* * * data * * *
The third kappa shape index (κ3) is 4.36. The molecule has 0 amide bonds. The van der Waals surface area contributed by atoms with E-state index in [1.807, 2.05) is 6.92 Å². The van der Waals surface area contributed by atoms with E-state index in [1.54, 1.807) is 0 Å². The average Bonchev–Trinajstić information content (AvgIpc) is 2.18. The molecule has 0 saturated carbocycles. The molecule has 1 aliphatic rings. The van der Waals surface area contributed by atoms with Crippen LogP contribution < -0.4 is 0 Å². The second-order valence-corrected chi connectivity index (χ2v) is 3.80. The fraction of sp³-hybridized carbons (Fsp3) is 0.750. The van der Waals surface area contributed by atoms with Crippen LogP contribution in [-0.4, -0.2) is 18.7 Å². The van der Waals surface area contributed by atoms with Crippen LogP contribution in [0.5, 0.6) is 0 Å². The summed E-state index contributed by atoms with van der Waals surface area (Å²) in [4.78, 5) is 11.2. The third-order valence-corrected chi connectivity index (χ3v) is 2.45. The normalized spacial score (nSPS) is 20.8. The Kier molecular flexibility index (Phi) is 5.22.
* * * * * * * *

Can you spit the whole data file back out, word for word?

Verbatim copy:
The third kappa shape index (κ3) is 4.36. The molecule has 0 amide bonds. The van der Waals surface area contributed by atoms with E-state index in [1.807, 2.05) is 6.92 Å². The van der Waals surface area contributed by atoms with E-state index in [1.54, 1.807) is 0 Å². The average Bonchev–Trinajstić information content (AvgIpc) is 2.18. The molecule has 0 saturated carbocycles. The molecule has 1 aliphatic rings. The van der Waals surface area contributed by atoms with Crippen LogP contribution < -0.4 is 0 Å². The second-order valence-corrected chi connectivity index (χ2v) is 3.80. The fraction of sp³-hybridized carbons (Fsp3) is 0.750. The van der Waals surface area contributed by atoms with Crippen LogP contribution in [-0.4, -0.2) is 18.7 Å². The van der Waals surface area contributed by atoms with Crippen LogP contribution in [0.5, 0.6) is 0 Å². The summed E-state index contributed by atoms with van der Waals surface area (Å²) in [4.78, 5) is 11.2. The third-order valence-corrected chi connectivity index (χ3v) is 2.45. The normalized spacial score (nSPS) is 20.8. The Kier molecular flexibility index (Phi) is 5.22.